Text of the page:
|WSA (1 yr)||18||37||30||0||3||0||0||0||4||0||0||4||10||.100||.194||.100||.294|
My in-laws became huge Atlanta Braves’ fans in the 1980s, which of course meant they adored Dale Murphy. I’m not certain of this but I think I do remember my mother-in-law actually crying on the day the team traded “the Murph” to the Phillies, in August of 1990. The guy who took over for the Braves’ legend was David Justice. He got off to a great start, winning the 1990 NL Rookie of the Year Award by hitting 28 home runs and averaging .282 in his first full big league season. He then had two consecutive 21 home run seasons before suddenly exploding with 40 round trippers and 120 RBIs in 1993.
The following season, Justice tore his shoulder muscle and was never again the force he had been in Atlanta’s lineup. He had also married the actress, Halle Barry in 1992 and their life together became fodder for the tabloids for the next few years. Their coupling ended pretty badly just a couple of years after it began and the outfielder’s marriage to the Braves also broke up shortly thereafter.
In March of 1997, Justice switched tribes when Atlanta traded him and fellow Braves’ outfielder, Marquis Grissom to the Indians for Kenny Lofton and pitcher Alan Embree. My mother-in-law didn’t cry that day but she wasn’t happy a year later when Lofton, who had hit .333 during his one season in Atlanta, became a free agent and rejoined the Indians. He and Justice, who hit 31 home runs and drove in 101 runs, led Cleveland to the 1997 World Series.
In June of 2000, Justice came to the Yankees. I had never been a big David Justice fan so when New York made the mid-season trade with Cleveland to get him that year, my first reaction was disappointment that the New York front office had given up on Ricky Ledee, who was part of the trade. But boy did Justice make me forget Ledee in a hurry. In just 78 games in pinstripes that season, he smacked 20 home runs, scored 58, and drove in 60 more. He pretty much put the team on his back and carried them to the playoffs. Then in the ALCS against Seattle, Justice drove in eight more runs. Without him, I doubt seriously the Subway Series of 2000 would ever have taken place.
In 2001, Justice suffered a groin injury that plagued him almost the entire season. He played in only 111 games, hit just 18 home runs and averaged a career low .241. Those numbers got him traded after the 2001 season, first to the Mets who then immediately turned around and traded Justice to the A’s, where the then 36-year-old three-time all-star played the final season of his 14-year big league career. He quit with 305 career home runs and two rings. But baseball wasn’t through with Justice yet.
Five years after he played his final big league game, his name showed up in “the Mitchell Report,” the Major League’s official expose of steroid and HGH abuse. An informant claimed to have sold Justice HGH after the 2000 World Series. Justice has steadfastly denied he ever used any PEDs during his career. What’s the truth? When Justice hit those 40 homers in 1993, the two guys who finished ahead of him in the NL MVP race were Barry Bonds and Larry Dykstra. When the Yankees traded for Justice during the 2000 season, it was only after Brian Cashman failed in his efforts to bring Sammy Sosa or Juan Gonzalez to New York. Justice played and peaked during the same era as Bonds, Dykstra, Sosa and Gonzalez. We know PEDs were part of the game. Are they still? Who really knows? That’s the damn shame.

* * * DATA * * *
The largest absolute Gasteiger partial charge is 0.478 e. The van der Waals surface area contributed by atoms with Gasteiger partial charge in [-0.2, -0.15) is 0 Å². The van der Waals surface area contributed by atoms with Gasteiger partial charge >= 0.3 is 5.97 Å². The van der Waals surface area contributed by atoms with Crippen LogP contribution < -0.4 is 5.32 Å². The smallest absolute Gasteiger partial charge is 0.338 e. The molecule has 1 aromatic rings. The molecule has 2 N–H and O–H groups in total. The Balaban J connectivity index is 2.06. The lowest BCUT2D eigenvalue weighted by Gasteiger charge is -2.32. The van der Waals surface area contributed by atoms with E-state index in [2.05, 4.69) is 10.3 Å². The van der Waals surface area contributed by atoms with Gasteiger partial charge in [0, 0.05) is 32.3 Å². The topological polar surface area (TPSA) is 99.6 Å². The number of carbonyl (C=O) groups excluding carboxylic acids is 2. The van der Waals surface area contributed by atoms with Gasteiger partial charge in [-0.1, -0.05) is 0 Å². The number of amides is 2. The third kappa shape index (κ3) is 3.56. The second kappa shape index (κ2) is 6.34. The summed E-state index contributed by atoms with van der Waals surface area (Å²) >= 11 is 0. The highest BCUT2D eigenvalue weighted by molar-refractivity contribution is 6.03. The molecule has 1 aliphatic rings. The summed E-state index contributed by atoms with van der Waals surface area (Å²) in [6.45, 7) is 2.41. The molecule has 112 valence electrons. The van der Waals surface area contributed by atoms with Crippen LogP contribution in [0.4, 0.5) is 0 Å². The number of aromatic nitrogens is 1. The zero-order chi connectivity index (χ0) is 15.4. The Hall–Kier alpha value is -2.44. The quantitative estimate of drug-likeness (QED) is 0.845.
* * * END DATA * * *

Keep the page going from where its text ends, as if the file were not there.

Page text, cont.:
Justice shares his April 14th birthday with this former Yankee reliever.
|ATL (8 yrs)||817||3349||2858||475||786||127||16||160||522||33||452||492||.275||.374||.499||.873|
|CLE (4 yrs)||486||2025||1713||299||503||102||4||96||335||14||288||316||.294||.392||.526||.918|
|NYY (2 yrs)||189||757||656||101||176||33||1||38||111||2||93||125||.268||.357||.495||.853|
|OAK (1 yr)||118||471||398||54||106||18||3||11||49||4||70||66||.266||.376||.410||.785|
His real name was Norman Arthur Elberfeld and back when he played professional baseball at the turn of the twentieth century, he was considered to be one of the meanest players in uniform. He was so hot-tempered that he was given the nickname “The Tabasco Kid.” Elberfeld’s meanness was not limited to the ball field. He also owned a farm in Tennessee. He was accused of stealing a calf from a neighboring farm. The case ended up in a local court and the ruling went against “The Kid” and he was forced to let his neighbor have the calf. A week later the animal was found poisoned to death.
As far as we know, Elberfeld never poisoned a human being but he did do a tap dance on an opposing player’s back wearing his razor-sharp baseball cleats. He also once threw a handful of mud INSIDE the mouth of an umpire he happened to be arguing with. He poked another ump in the stomach with his finger so many times that the guy started beating Elberfeld over the head with his mask. He would actually get so mad at umpires that he was known to chase men-in-blue around baseball diamonds trying to physically assault them.
This maniac was the first starting shortstop in Yankee (Highlander) history. He played that position from 1903 until he was sold to the Washington Senators after the 1909 season. As hot-tempered as he was, Elberfeld evidently was a pretty skilled player who knew how to get on base. During his seven seasons playing for New York, he batted .268 and had a .340 on base percentage.
At the beginning of the 1908 season, New York Manager, Clark Griffith got into a dispute with the team’s owners and was dismissed. Elberfeld happened to be injured at the time so since he was being paid anyway, the Highlander brain trust made him the team’s Manager. The results were disastrous. The umpires hated him and so did his own players. He piloted the team to an almost comical 27-71 record during the rest of that 1908 season and his big league managerial days were over forever. He played one more season for New York before getting sold to Washington where he was reunited with Clark Griffith.